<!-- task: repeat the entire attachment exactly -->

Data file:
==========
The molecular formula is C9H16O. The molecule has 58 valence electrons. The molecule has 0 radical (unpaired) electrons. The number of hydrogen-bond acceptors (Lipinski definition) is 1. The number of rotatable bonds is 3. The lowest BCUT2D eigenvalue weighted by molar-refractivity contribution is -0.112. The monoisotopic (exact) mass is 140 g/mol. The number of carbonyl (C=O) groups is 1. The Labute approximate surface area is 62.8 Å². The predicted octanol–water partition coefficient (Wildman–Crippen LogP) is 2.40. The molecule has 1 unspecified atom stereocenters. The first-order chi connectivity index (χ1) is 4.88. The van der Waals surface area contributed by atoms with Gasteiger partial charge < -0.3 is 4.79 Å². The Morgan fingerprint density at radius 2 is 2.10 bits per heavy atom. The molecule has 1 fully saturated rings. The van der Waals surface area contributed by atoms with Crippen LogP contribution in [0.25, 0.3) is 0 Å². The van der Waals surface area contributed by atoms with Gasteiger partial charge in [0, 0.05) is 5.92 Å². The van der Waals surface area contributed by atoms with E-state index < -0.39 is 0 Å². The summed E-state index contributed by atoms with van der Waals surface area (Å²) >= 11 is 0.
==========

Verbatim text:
The molecular formula is C9H16O. The molecule has 58 valence electrons. The molecule has 0 radical (unpaired) electrons. The number of hydrogen-bond acceptors (Lipinski definition) is 1. The number of rotatable bonds is 3. The lowest BCUT2D eigenvalue weighted by molar-refractivity contribution is -0.112. The monoisotopic (exact) mass is 140 g/mol. The number of carbonyl (C=O) groups is 1. The Labute approximate surface area is 62.8 Å². The predicted octanol–water partition coefficient (Wildman–Crippen LogP) is 2.40. The molecule has 1 unspecified atom stereocenters. The first-order chi connectivity index (χ1) is 4.88. The van der Waals surface area contributed by atoms with Gasteiger partial charge < -0.3 is 4.79 Å². The Morgan fingerprint density at radius 2 is 2.10 bits per heavy atom. The molecule has 1 fully saturated rings. The van der Waals surface area contributed by atoms with Crippen LogP contribution in [0.25, 0.3) is 0 Å². The van der Waals surface area contributed by atoms with Gasteiger partial charge in [0, 0.05) is 5.92 Å². The van der Waals surface area contributed by atoms with E-state index < -0.39 is 0 Å². The summed E-state index contributed by atoms with van der Waals surface area (Å²) >= 11 is 0.